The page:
Meanwhile, the French government had relocated to Bordeaux and had been followed by thousands of refugees flooding into the city hoping to reach Portugal, many with the wish of subsequently emigrating to the States. To achieve this they needed to obtain a visa. Polish Rabbi Chaim Hersz Kruger was among the refugees. He had travelled from Antwerp, Belgium, with his family and sought the support of Sousa Mendes. The Consul-General was sympathetic to their cause, took Kruber and the Rabbi’s family under his wing and put them up in his consular residence. Going against orders, he rubberstamped visas for the Rabbi and his family, who refused to accept the documents until every single refugee in Bordeaux received one too, informing Sousa Mendes that “all my brethren are at risk of death”.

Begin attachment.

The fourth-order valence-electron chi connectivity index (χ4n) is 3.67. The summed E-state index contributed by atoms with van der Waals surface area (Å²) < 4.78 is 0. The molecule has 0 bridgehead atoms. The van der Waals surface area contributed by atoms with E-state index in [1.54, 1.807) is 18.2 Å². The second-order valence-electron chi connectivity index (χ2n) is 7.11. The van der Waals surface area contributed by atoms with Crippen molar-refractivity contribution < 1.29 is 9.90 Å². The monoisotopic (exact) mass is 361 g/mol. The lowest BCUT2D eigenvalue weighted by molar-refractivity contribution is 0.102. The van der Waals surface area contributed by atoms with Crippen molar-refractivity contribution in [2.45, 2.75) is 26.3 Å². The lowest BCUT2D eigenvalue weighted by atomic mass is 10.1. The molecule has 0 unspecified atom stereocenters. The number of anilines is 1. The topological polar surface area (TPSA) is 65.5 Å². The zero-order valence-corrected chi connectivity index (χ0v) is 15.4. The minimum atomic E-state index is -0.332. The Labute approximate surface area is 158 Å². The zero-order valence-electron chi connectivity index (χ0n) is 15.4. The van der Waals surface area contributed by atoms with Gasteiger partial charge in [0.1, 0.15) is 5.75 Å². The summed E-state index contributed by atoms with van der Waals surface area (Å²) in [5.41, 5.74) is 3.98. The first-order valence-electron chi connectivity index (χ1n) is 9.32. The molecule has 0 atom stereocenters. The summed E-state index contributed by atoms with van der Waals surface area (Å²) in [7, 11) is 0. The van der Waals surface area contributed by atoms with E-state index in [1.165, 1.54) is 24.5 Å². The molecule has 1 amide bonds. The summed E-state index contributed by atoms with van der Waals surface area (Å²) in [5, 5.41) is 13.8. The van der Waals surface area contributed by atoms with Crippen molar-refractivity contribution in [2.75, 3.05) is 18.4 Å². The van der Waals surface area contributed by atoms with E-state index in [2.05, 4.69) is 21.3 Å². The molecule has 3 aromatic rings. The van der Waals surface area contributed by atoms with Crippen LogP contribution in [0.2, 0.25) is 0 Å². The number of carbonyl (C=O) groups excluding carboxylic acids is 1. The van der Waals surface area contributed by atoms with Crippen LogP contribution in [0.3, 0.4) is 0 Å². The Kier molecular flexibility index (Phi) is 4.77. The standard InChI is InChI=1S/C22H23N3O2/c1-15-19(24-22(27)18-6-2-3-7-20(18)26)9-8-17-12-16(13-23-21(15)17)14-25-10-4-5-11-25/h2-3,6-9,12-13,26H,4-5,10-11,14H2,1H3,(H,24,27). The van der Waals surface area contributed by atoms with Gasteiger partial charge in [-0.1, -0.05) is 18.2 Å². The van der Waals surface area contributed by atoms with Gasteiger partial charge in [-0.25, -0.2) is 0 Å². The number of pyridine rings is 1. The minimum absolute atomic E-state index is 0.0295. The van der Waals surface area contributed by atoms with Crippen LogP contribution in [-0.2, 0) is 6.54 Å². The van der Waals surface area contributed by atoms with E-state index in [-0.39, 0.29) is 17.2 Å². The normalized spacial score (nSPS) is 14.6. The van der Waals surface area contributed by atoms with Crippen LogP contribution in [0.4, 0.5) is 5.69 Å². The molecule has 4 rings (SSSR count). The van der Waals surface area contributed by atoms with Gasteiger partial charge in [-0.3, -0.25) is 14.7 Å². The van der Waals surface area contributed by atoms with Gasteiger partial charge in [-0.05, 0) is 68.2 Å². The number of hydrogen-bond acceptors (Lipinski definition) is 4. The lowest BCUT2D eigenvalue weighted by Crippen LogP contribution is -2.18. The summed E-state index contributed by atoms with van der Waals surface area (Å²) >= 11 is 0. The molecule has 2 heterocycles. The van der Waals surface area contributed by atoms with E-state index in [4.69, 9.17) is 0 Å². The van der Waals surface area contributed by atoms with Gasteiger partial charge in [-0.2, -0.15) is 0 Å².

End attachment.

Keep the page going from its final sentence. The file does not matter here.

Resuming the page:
The statue on Esplanade Charles-de-Gaulle in the Mériadeck quarter.
Sousa Mendes took this message on board and, on June 16th 1940, he decided to deliver visas to anyone who would request one, regardless of nationality, race or religion. Over the next four days, aided by some of his nephews and children (Sousa Mendes had fathered 14 children and while in Bordeaux also got involved in an extra-marital adventure which resulted in one more child with his French mistress), Sousa Mendes got to work signing forms and, when the forms ran out, blank sheets of paper.

In response to warnings from Lisbon he declared “I would rather stand with God against Man than with Man against God”. A cat-and-mouse game with Portuguese authorities then began: Sousa Mendes relocated further south to the sub-consulate in Bayonne where the visa-stamping continued from the 20th to the 23rd of June, when Salazar officially relinquished him of his functions. Sousa Mendes set out for Portugal but, en route, continued signing documents and personally led a group of refugees to an isolated Spanish frontier post where news of his dismissal had yet to filter through.